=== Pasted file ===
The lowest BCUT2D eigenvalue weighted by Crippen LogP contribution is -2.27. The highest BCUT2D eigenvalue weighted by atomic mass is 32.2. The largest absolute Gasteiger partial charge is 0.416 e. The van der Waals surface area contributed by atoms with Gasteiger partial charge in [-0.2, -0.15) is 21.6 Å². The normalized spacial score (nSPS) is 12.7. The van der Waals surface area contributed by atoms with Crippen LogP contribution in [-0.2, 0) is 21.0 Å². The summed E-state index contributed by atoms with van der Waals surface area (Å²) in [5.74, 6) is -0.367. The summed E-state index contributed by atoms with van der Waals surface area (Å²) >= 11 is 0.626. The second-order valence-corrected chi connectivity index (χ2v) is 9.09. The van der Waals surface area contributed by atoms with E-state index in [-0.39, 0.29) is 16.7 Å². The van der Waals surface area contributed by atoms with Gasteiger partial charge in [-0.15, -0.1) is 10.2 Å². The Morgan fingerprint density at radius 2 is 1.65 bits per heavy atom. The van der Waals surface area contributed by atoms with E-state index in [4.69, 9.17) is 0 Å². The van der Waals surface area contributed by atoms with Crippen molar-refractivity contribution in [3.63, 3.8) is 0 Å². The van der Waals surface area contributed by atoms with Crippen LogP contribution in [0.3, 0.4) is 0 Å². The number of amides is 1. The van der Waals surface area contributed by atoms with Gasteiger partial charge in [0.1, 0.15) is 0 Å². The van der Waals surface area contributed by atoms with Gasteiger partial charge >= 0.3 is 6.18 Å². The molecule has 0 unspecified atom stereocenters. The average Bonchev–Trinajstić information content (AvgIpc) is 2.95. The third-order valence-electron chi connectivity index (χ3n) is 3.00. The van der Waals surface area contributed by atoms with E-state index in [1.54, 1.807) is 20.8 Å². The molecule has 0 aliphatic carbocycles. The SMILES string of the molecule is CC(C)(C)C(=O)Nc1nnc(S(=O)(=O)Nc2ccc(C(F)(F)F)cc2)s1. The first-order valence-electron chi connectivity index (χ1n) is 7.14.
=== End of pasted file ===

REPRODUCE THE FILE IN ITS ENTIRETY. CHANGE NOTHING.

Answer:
The lowest BCUT2D eigenvalue weighted by Crippen LogP contribution is -2.27. The highest BCUT2D eigenvalue weighted by atomic mass is 32.2. The largest absolute Gasteiger partial charge is 0.416 e. The van der Waals surface area contributed by atoms with Gasteiger partial charge in [-0.2, -0.15) is 21.6 Å². The normalized spacial score (nSPS) is 12.7. The van der Waals surface area contributed by atoms with Crippen LogP contribution in [-0.2, 0) is 21.0 Å². The summed E-state index contributed by atoms with van der Waals surface area (Å²) in [5.74, 6) is -0.367. The summed E-state index contributed by atoms with van der Waals surface area (Å²) >= 11 is 0.626. The second-order valence-corrected chi connectivity index (χ2v) is 9.09. The van der Waals surface area contributed by atoms with E-state index in [-0.39, 0.29) is 16.7 Å². The van der Waals surface area contributed by atoms with Gasteiger partial charge in [-0.15, -0.1) is 10.2 Å². The Morgan fingerprint density at radius 2 is 1.65 bits per heavy atom. The van der Waals surface area contributed by atoms with E-state index in [4.69, 9.17) is 0 Å². The van der Waals surface area contributed by atoms with Crippen molar-refractivity contribution in [3.63, 3.8) is 0 Å². The van der Waals surface area contributed by atoms with Crippen LogP contribution in [0.3, 0.4) is 0 Å². The number of amides is 1. The van der Waals surface area contributed by atoms with Gasteiger partial charge in [0.1, 0.15) is 0 Å². The van der Waals surface area contributed by atoms with Gasteiger partial charge >= 0.3 is 6.18 Å². The molecule has 0 unspecified atom stereocenters. The average Bonchev–Trinajstić information content (AvgIpc) is 2.95. The third-order valence-electron chi connectivity index (χ3n) is 3.00. The van der Waals surface area contributed by atoms with E-state index in [1.54, 1.807) is 20.8 Å². The molecule has 0 aliphatic carbocycles. The SMILES string of the molecule is CC(C)(C)C(=O)Nc1nnc(S(=O)(=O)Nc2ccc(C(F)(F)F)cc2)s1. The first-order valence-electron chi connectivity index (χ1n) is 7.14.